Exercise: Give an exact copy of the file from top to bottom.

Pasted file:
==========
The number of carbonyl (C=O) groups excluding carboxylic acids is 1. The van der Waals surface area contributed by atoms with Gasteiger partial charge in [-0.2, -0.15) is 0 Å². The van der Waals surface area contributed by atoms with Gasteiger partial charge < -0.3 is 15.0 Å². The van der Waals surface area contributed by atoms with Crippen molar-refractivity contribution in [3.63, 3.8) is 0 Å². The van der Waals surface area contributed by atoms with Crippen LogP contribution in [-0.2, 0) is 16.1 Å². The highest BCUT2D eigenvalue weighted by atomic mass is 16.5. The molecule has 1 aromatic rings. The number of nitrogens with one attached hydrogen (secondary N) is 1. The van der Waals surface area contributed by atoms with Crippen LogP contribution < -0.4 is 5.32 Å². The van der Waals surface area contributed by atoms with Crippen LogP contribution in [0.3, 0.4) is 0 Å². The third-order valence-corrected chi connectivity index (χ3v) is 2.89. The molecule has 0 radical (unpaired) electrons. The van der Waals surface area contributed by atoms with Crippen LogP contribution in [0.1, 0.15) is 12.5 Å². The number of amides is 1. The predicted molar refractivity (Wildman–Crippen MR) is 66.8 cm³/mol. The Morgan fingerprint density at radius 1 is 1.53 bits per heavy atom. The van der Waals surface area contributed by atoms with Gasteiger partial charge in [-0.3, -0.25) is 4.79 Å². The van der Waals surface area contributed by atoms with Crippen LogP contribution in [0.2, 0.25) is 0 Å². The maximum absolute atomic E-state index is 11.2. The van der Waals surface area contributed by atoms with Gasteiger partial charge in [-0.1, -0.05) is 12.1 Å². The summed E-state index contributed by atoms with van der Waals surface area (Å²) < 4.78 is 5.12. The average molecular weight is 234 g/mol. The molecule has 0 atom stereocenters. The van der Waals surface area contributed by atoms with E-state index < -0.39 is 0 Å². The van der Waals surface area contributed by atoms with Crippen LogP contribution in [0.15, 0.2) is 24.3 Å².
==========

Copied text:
The number of carbonyl (C=O) groups excluding carboxylic acids is 1. The van der Waals surface area contributed by atoms with Gasteiger partial charge in [-0.2, -0.15) is 0 Å². The van der Waals surface area contributed by atoms with Gasteiger partial charge < -0.3 is 15.0 Å². The van der Waals surface area contributed by atoms with Crippen molar-refractivity contribution in [3.63, 3.8) is 0 Å². The van der Waals surface area contributed by atoms with Crippen LogP contribution in [-0.2, 0) is 16.1 Å². The highest BCUT2D eigenvalue weighted by atomic mass is 16.5. The molecule has 1 aromatic rings. The number of nitrogens with one attached hydrogen (secondary N) is 1. The van der Waals surface area contributed by atoms with Crippen LogP contribution < -0.4 is 5.32 Å². The van der Waals surface area contributed by atoms with Crippen LogP contribution in [0.3, 0.4) is 0 Å². The third-order valence-corrected chi connectivity index (χ3v) is 2.89. The molecule has 0 radical (unpaired) electrons. The van der Waals surface area contributed by atoms with Crippen LogP contribution in [0.1, 0.15) is 12.5 Å². The number of amides is 1. The predicted molar refractivity (Wildman–Crippen MR) is 66.8 cm³/mol. The Morgan fingerprint density at radius 1 is 1.53 bits per heavy atom. The van der Waals surface area contributed by atoms with Gasteiger partial charge in [-0.3, -0.25) is 4.79 Å². The van der Waals surface area contributed by atoms with Crippen LogP contribution in [0.2, 0.25) is 0 Å². The maximum absolute atomic E-state index is 11.2. The van der Waals surface area contributed by atoms with Gasteiger partial charge in [-0.1, -0.05) is 12.1 Å². The summed E-state index contributed by atoms with van der Waals surface area (Å²) < 4.78 is 5.12. The average molecular weight is 234 g/mol. The molecule has 0 atom stereocenters. The van der Waals surface area contributed by atoms with E-state index < -0.39 is 0 Å². The van der Waals surface area contributed by atoms with Crippen LogP contribution in [0.15, 0.2) is 24.3 Å².